Carrie's Song

A YA novel for older readers

First published by Thomas Lothian, South Melbourne.
‘Carrie’s Song’ is available online as an ebook to purchase or borrow through Amazon Kindle Books.

'The girl who watches the sky fears it. The sky presses onto the land, pinned down by the spikes and needles of the desert oaks. Along the seam of sky and land, colour bleeds from red earth and stains the horizon.
If the great stitching of the trees were to give way, she and the sky would peel away and slowly spiral upwards until lost in infinite space.'

What's the book about?

This story traces the first seventeen years of Carrie, the main character, and the six interwoven lives of Carrie, her absent mother Caro, her grandparents Tash and Chancey, a friend Anna (Carrie's age), and Anna's mother Jenifer, both from Flinders Island.

Caro at age sixteen has saved her close friend, Jenifer from drowning, but Jenifer has lost touch with her. When Caro abandons her child, Carrie for the last time at age four, Tash and Chancey bring up Carrie on the Northern Territory camel and cattle stations where they work.
Anna, Jenifer's daughter, and Carrie meet three times as children. Caro's and Jenifer's relationship still remains unknown to the two girls.

Carrie, an astute naturalist, is fascinated by the small desert mammals of central Australia, and after four years of searching in the Kings Canyon/Gill Range, re-discovers the Lesser Stick Nest rat, presumed to be extinct.

Carrie is forced to leave the Centre and return to the family home in Castlemaine, while Anna, needing to leave Flinders Island to finish school, also returns with her mother, Jenifer to Castlemaine.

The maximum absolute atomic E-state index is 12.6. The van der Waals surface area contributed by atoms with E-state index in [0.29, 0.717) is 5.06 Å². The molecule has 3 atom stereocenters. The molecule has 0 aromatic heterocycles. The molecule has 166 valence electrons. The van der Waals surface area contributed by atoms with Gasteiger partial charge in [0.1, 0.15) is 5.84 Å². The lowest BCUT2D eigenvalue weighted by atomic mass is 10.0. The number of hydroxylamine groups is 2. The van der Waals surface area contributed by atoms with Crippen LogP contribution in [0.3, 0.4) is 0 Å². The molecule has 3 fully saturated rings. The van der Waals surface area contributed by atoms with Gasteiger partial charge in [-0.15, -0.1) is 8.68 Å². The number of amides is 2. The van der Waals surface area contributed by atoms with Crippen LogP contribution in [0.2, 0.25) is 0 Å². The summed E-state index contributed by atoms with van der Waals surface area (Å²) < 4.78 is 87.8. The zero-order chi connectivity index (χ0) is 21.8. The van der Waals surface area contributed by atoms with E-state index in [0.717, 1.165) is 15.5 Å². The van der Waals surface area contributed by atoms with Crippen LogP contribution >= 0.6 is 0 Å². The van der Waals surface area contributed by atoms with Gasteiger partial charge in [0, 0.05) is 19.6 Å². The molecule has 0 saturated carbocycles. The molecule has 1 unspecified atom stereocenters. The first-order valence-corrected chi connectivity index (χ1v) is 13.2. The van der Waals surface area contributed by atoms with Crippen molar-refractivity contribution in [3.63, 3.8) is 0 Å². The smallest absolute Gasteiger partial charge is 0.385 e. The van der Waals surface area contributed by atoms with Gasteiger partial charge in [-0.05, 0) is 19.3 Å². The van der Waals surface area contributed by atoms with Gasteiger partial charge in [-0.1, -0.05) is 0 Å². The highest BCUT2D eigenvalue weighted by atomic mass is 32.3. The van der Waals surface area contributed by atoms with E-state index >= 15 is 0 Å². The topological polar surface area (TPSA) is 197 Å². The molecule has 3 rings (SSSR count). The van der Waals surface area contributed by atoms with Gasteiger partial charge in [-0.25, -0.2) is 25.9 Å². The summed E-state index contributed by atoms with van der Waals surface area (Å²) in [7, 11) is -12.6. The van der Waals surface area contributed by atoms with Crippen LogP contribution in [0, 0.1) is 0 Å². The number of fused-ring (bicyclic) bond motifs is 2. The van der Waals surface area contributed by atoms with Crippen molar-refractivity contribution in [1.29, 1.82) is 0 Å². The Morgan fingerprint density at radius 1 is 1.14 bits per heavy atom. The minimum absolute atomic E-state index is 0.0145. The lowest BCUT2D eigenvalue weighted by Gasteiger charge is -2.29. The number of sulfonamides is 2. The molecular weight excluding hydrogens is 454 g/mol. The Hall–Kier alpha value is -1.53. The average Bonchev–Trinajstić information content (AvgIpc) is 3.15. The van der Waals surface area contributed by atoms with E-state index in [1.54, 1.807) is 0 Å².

Caro, now a successful singer, reappears and enters a stormy relationship with her grown daughter, with unexpected outcomes.

Comments from Bron Blake

I wanted to write the intertwined, contrasting but also mirrored lives of Carrie and her mother Caro, and Anna and her mother, Jenifer, and the influences and impact they have on each other.
Because of this multi-layering, I thought the structuring of the book was very important. I needed to have the different voices of the five main characters clear and separate over a period of twenty years. To do this without losing the complex thread of the narrative, I have used diaries, letters and internal thoughts through the prose narrative.
In a sprawling sort of book like this, I found it really difficult to keep the character's lives in line but still interacting with each other, and without ending up with a chopped up mess! I hope I succeeded!


Carrie in Carrie's Pool

A major influence on the writing of Carrie’s Song was the environments in which the characters live: the ecology, habitats and creatures of the West MacDonnells Ranges, Kings Canyon, Kings Creek station, the Douglas Daly rivers region and Flinders Island. However the events which sparked the writing of the story were, firstly, being shown the nest of the extinct stick-nest rat, while I was staying at Kings Creek Station, N.T. and, secondly, talking to a young woman, Sarana, who lived at Kings Creek and was then a student of Alice Springs School of the Air.
If you would like to see Kings Creek Station, or School of the Air, try their websites. They are and

To act as a complete contrast to the central Australian desert, I chose Flinders Island as the place for Anna to grow up. I wanted both places to be wild and isolated, but totally different environments. And as you might guess, I love writing about the remote parts of this amazing continent we live in!

One of the best things about being a writer is that you go to fascinating places and meet interesting people. In the course of writing Carrie's Song, I spoke several times to the Year 7 students of the Alice Springs School of the Air using my phone at home in Victoria, relayed to their remote homes through their teacher's HF radio at the ASSOA school based in Alice! I found that amazing! You can find out more about these students in the book and also read the 'letter to Anna' which is a compilation of their responses to my question, 'Please tell me about your week.'